Mercedes Lander: It’s a lot. We had no idea. But I’m really happy that it happened. And we also have a book, as well, that’s going to be coming out later on. But so far, so good. The company we’re with that’s going to distribute the doc, Lightyear Entertainment, they’ve been really great in setting this up and getting everything moving with it.

Rock Cellar: At this point, Kittie isn’t an “active” band, right? You probably do things when you can, given your individual schedules?

Mercedes Lander: Things just kind of became a little too difficult to be able to tour in the U.S., financially. Visas, IRS, all that. It’s expensive, I don’t think a lot of people really understand that. But to go anywhere in any other country in the world, really, you don’t have to pay much. So for some reason coming here, the government makes it really hard — and that’s fine, but we just do what we want to do. For instance, we did a show in October where we held a private screening for the documentary for the Indiegogo people and then we ended up playing a show with, I’d say, 5/8 of various versions of the Kittie lineup, which was nice!

I got to play onstage with people I haven’t played with in eighteen years.

Rock Cellar: So back when you and Morgan formed the band, how old were you?

Mercedes Lander: I was twelve.

Rock Cellar: You’re twelve years old, and you want to start a band that sounds like that. Not just in terms of your family, but were people in your town just blown away by it?

Mercedes Lander: Yeah, 100 percent. I got really lucky, I had really supportive parents. I think my mom maybe thought we were crazy, but my dad was like, “This is cool!” But yeah, at the time, we lived in a smaller town. It’s not huge, but it’s not tiny. The music scene there was really super punk-rock oriented. Back then, there was maybe a handful of metal bands. So we really stuck out like a sore thumb, like really did. That was pretty cool.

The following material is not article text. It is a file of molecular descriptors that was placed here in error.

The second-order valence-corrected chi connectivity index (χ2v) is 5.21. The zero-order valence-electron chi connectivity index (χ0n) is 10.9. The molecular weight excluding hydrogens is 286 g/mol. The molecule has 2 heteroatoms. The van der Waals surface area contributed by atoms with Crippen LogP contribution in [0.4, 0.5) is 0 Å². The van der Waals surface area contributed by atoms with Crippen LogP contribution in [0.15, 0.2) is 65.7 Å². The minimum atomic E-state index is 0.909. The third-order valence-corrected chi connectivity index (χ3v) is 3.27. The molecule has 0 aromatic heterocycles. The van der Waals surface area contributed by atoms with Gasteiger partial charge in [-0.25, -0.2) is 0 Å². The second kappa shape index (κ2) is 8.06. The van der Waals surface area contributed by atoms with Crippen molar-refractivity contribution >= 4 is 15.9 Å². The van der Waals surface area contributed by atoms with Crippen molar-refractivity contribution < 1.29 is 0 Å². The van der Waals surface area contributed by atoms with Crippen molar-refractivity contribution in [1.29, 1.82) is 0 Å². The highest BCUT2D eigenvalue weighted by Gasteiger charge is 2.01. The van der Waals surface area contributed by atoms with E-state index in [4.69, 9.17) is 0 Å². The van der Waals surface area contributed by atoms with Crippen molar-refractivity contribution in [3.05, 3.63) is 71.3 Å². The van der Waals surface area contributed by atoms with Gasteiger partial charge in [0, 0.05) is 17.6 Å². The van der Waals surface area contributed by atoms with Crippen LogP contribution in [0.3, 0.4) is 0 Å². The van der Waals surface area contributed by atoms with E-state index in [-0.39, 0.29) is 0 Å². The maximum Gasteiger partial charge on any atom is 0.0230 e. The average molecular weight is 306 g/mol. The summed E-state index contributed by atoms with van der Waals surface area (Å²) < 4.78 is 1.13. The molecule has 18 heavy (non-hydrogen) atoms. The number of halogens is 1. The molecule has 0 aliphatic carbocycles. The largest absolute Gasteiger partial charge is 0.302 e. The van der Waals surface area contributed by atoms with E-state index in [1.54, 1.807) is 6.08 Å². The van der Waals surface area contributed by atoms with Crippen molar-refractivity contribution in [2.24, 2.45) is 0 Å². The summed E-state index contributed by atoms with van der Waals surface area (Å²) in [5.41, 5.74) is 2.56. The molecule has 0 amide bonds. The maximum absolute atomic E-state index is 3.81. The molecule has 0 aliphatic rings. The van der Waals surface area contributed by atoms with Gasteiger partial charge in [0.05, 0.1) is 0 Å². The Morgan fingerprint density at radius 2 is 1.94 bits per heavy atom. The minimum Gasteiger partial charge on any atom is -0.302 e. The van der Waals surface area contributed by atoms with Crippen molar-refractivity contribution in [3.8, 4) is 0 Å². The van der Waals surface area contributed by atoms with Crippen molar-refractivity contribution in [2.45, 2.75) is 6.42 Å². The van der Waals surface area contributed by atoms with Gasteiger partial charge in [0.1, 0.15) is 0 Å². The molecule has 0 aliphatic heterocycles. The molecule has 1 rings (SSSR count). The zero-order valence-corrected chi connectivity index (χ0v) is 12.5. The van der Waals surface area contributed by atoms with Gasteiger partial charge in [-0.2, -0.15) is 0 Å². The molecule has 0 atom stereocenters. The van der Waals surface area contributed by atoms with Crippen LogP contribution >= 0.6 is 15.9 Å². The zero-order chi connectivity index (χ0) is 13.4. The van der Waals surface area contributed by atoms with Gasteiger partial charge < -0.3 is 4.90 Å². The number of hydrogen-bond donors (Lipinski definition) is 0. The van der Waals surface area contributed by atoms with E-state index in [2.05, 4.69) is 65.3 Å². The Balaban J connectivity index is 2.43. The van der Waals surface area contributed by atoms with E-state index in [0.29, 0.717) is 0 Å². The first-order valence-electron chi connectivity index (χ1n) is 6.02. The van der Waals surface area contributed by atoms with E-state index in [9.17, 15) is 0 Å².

In the late ’90s, it was just different.

Rock Cellar: We had MTVX at my family’s generic for ativan pill identification house back then, so I saw Kittie videos all the time — “What I Always Wanted” and “Brackish” seemed to always be in heavy rotation. By that point, Kittie was playing Ozzfest. How was that, considering the Ozzfest crowd tended to skew on the brutish jock/metal fan contingent just a bit?

Mercedes Lander: That’s the thing. We’d play, and — I’d say the majority of Ozzfest, we won a lot of people over, which was nice. We co-headlined the second stage, so we went on around 5 PM, which was a pretty prime spot.

Rock Cellar: I never really went to Ozzfest so I didn’t really get to see Kittie back in the day, but I’m sure those shows were wild. Kittie later toured with Slipknot, right? What era?

Mercedes Lander: Yeah, a couple times. It was early 2000, January of 2000, around then.

Rock Cellar: It feels like Slipknot fans probably “got” Kittie.

Mercedes Lander: Yeah, it was a good mix. It went over very well, we had fun.

Rock Cellar: We interviewed Corey Taylor at the NAMM Show last year and he had a lot of fun stories to tell. I imagine their whole band crew and ensemble must be like 85, 100 people.

Mercedes Lander: Oh, I’m pretty sure they had at least two buses. Back then, we were playing like 500 to 1000-cap venues, so if you can imagine all of their gear on stage and then us trying to fit all of our shit, oh man.